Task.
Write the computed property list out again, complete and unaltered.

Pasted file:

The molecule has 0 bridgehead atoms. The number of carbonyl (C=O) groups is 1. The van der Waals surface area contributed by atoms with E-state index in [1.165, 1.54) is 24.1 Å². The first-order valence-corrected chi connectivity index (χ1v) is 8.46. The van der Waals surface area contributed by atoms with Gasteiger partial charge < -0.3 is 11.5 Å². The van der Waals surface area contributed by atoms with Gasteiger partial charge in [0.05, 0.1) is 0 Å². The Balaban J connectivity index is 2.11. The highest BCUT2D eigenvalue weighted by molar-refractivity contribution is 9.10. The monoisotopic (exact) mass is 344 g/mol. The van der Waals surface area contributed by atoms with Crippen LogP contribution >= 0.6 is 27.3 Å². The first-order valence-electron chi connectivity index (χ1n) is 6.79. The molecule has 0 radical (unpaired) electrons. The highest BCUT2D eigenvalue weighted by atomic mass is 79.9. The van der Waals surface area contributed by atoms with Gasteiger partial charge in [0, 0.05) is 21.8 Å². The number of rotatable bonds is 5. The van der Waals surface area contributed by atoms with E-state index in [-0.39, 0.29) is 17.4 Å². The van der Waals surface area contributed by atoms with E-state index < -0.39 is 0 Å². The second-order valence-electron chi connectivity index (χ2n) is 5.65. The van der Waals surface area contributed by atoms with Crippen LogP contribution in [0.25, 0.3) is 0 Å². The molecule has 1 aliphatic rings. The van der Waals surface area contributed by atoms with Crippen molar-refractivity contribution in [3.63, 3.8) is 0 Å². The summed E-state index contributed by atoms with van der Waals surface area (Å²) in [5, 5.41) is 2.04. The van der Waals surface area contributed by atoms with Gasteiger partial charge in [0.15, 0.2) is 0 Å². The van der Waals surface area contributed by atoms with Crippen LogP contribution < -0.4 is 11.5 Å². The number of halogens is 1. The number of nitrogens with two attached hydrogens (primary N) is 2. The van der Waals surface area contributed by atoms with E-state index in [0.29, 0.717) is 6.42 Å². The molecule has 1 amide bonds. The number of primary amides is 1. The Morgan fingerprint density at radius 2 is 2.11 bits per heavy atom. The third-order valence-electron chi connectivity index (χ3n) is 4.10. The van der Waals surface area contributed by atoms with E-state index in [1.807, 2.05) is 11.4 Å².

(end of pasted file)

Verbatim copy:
The molecule has 0 bridgehead atoms. The number of carbonyl (C=O) groups is 1. The van der Waals surface area contributed by atoms with E-state index in [1.165, 1.54) is 24.1 Å². The first-order valence-corrected chi connectivity index (χ1v) is 8.46. The van der Waals surface area contributed by atoms with Gasteiger partial charge < -0.3 is 11.5 Å². The van der Waals surface area contributed by atoms with Gasteiger partial charge in [0.05, 0.1) is 0 Å². The Balaban J connectivity index is 2.11. The highest BCUT2D eigenvalue weighted by molar-refractivity contribution is 9.10. The monoisotopic (exact) mass is 344 g/mol. The van der Waals surface area contributed by atoms with Crippen LogP contribution >= 0.6 is 27.3 Å². The first-order valence-electron chi connectivity index (χ1n) is 6.79. The molecule has 0 radical (unpaired) electrons. The highest BCUT2D eigenvalue weighted by atomic mass is 79.9. The van der Waals surface area contributed by atoms with Gasteiger partial charge in [0, 0.05) is 21.8 Å². The number of rotatable bonds is 5. The van der Waals surface area contributed by atoms with E-state index in [-0.39, 0.29) is 17.4 Å². The van der Waals surface area contributed by atoms with E-state index < -0.39 is 0 Å². The second-order valence-electron chi connectivity index (χ2n) is 5.65. The van der Waals surface area contributed by atoms with Crippen LogP contribution in [0.25, 0.3) is 0 Å². The molecule has 1 aliphatic rings. The van der Waals surface area contributed by atoms with Crippen molar-refractivity contribution in [3.63, 3.8) is 0 Å². The summed E-state index contributed by atoms with van der Waals surface area (Å²) in [5, 5.41) is 2.04. The van der Waals surface area contributed by atoms with Gasteiger partial charge in [0.15, 0.2) is 0 Å². The van der Waals surface area contributed by atoms with Crippen LogP contribution < -0.4 is 11.5 Å². The number of halogens is 1. The number of nitrogens with two attached hydrogens (primary N) is 2. The van der Waals surface area contributed by atoms with E-state index in [0.29, 0.717) is 6.42 Å². The molecule has 1 amide bonds. The number of primary amides is 1. The Morgan fingerprint density at radius 2 is 2.11 bits per heavy atom. The third-order valence-electron chi connectivity index (χ3n) is 4.10. The van der Waals surface area contributed by atoms with E-state index in [1.807, 2.05) is 11.4 Å².